Validation studies of rheumatoid arthritis patient-reported outcome measures in populations at risk for inequity: a systematic review and analysis using the OMERACT summary of measurement properties equity table

Publication type
Journal article
Barnabe C, Wattiaux A, Petkovic J, Beaton DE, Shea B, Greer-Smith R, Humphreys J, Bartels C, Tugwell P, Umaefulam V
Date published
2022 May 01
Seminars in Arthritis and Rheumatism
Open Access?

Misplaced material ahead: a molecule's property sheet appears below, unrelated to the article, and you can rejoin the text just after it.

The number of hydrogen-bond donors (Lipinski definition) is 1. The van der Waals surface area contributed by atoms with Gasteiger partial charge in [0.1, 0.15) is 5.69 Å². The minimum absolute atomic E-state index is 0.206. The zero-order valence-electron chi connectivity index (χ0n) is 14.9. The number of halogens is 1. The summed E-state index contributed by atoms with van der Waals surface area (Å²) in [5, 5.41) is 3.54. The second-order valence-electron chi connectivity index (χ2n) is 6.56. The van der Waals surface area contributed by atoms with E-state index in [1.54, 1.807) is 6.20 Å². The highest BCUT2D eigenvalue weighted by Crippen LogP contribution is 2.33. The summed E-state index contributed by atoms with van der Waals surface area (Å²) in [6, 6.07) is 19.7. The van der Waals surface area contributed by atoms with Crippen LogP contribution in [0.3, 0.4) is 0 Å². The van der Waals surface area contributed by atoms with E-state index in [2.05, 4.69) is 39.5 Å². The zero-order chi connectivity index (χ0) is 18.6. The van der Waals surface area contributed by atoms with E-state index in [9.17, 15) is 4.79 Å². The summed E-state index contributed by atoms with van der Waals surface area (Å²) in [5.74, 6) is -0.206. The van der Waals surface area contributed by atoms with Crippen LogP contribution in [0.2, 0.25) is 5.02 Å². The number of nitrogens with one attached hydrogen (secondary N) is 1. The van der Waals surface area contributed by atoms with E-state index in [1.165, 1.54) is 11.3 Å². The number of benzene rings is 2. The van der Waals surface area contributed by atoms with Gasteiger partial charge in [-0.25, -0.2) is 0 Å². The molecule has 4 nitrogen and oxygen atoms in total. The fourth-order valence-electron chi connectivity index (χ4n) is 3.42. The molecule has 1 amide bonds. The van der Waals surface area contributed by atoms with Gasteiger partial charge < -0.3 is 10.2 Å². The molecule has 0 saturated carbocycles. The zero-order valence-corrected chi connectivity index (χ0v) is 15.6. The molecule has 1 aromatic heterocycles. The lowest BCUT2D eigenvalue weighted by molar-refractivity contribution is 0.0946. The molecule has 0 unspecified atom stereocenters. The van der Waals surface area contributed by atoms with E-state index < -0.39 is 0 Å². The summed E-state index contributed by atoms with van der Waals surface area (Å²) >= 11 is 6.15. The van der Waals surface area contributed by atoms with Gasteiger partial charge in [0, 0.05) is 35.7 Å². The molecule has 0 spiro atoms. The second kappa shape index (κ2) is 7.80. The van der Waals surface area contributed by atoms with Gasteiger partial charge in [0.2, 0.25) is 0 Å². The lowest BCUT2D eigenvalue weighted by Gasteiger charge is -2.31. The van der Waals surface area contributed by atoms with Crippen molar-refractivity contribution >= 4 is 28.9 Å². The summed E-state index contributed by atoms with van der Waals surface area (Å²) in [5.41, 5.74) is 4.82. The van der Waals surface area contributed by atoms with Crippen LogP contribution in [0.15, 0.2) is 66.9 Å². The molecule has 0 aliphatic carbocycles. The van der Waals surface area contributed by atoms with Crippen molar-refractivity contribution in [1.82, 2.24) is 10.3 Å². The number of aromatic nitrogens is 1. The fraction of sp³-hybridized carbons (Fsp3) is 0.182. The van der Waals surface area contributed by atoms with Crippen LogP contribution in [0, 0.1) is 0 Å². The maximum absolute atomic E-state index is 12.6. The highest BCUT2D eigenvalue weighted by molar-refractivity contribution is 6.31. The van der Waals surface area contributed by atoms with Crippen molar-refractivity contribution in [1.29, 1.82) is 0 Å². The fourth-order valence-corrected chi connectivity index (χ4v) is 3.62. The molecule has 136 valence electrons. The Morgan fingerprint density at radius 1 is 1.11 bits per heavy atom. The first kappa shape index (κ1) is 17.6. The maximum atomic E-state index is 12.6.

Background: Existing patient-reported outcome measures (PROMs) in rheumatoid arthritis (RA) may be limited in their applicability to populations that are at risk for inequities. We conducted a systematic review to identify and rate evidence in the validation studies for PROMs in populations at risk for inequity. Methods: A systematic review of MEDLINE and EMBASE was completed. The search strategy was developed to identify measurement property studies for PROMs of interest (selected pain, disease activity, global evaluation and quality of life scales) in patients with RA. We identified experimental, observational, and qualitative studies reporting analysis of feasibility, construct validity and discriminant ability metrics for populations at risk for inequity by various factors including race, ethnicity, culture or language; employment status; sex and gender identity; education level; socioeconomic status; social support; age; health literacy and disability. These were rated based on the OMERACT Summary of Measurement Properties Equity table. Results: From 19,786 titles and abstracts screened, we identified 14 unique studies reporting validation metrics for pain (n = 3), DAS28-ESR or DAS28-CRP (n = 2), ACR20 (n = 1), patient global assessment (n = 2), EQ5D (n = 4), and PROMISĀ® (n = 3) by race (n = 10 studies), age (n = 6 studies), sex (n = 5 studies), education level (n = 2 studies), and disability, literacy, employment status, social support level and socioeconomic status (n = 1 study each). Five studies reported on feasibility, 12 reported construct validity metrics, and 4 studies reported on discriminant validity metrics. All studies by culture or language were rated as having good measurement property metrics. There was limited assessment of measurement property metrics for other populations at risk for inequity. Conclusion: Our study highlights important gaps in patient representation in rheumatology research for accepted outcome measures. New outcome measures being developed for research purposes and clinical practice should ensure and report representation of patients from populations at risk for inequities in the testing of metrics of feasibility, construct validity and discriminant ability metrics.